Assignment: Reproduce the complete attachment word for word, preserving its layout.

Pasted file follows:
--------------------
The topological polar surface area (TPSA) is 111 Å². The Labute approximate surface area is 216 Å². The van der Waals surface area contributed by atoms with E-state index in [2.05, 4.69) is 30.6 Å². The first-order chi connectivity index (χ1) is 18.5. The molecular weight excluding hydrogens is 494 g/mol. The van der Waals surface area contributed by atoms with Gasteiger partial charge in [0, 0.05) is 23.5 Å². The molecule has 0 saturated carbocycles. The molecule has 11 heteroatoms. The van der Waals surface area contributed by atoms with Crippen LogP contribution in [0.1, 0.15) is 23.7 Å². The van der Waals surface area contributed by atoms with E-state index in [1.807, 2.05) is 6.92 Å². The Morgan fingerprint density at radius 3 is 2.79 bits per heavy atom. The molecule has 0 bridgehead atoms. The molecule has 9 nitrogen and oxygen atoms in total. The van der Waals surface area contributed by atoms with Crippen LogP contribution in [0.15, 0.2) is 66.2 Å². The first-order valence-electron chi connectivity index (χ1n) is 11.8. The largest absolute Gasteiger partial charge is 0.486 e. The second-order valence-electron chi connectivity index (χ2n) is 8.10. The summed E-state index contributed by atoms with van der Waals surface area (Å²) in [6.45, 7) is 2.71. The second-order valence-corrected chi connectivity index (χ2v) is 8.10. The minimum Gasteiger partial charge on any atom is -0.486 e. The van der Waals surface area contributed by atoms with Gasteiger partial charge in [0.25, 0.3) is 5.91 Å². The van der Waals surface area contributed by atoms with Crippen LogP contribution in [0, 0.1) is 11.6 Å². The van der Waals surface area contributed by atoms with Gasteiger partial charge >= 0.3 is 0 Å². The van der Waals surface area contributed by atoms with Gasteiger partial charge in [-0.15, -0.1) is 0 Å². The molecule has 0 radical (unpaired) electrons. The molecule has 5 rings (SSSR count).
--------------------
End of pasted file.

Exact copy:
The topological polar surface area (TPSA) is 111 Å². The Labute approximate surface area is 216 Å². The van der Waals surface area contributed by atoms with E-state index in [2.05, 4.69) is 30.6 Å². The first-order chi connectivity index (χ1) is 18.5. The molecular weight excluding hydrogens is 494 g/mol. The van der Waals surface area contributed by atoms with Gasteiger partial charge in [0, 0.05) is 23.5 Å². The molecule has 0 saturated carbocycles. The molecule has 11 heteroatoms. The van der Waals surface area contributed by atoms with Crippen LogP contribution in [0.1, 0.15) is 23.7 Å². The van der Waals surface area contributed by atoms with E-state index in [1.807, 2.05) is 6.92 Å². The Morgan fingerprint density at radius 3 is 2.79 bits per heavy atom. The molecule has 0 bridgehead atoms. The molecule has 9 nitrogen and oxygen atoms in total. The van der Waals surface area contributed by atoms with Crippen LogP contribution in [0.15, 0.2) is 66.2 Å². The first-order valence-electron chi connectivity index (χ1n) is 11.8. The largest absolute Gasteiger partial charge is 0.486 e. The second-order valence-electron chi connectivity index (χ2n) is 8.10. The summed E-state index contributed by atoms with van der Waals surface area (Å²) in [6.45, 7) is 2.71. The second-order valence-corrected chi connectivity index (χ2v) is 8.10. The minimum Gasteiger partial charge on any atom is -0.486 e. The van der Waals surface area contributed by atoms with Gasteiger partial charge in [0.25, 0.3) is 5.91 Å². The van der Waals surface area contributed by atoms with Crippen LogP contribution in [0, 0.1) is 11.6 Å². The van der Waals surface area contributed by atoms with Gasteiger partial charge >= 0.3 is 0 Å². The van der Waals surface area contributed by atoms with Gasteiger partial charge in [-0.15, -0.1) is 0 Å². The molecule has 0 radical (unpaired) electrons. The molecule has 5 rings (SSSR count).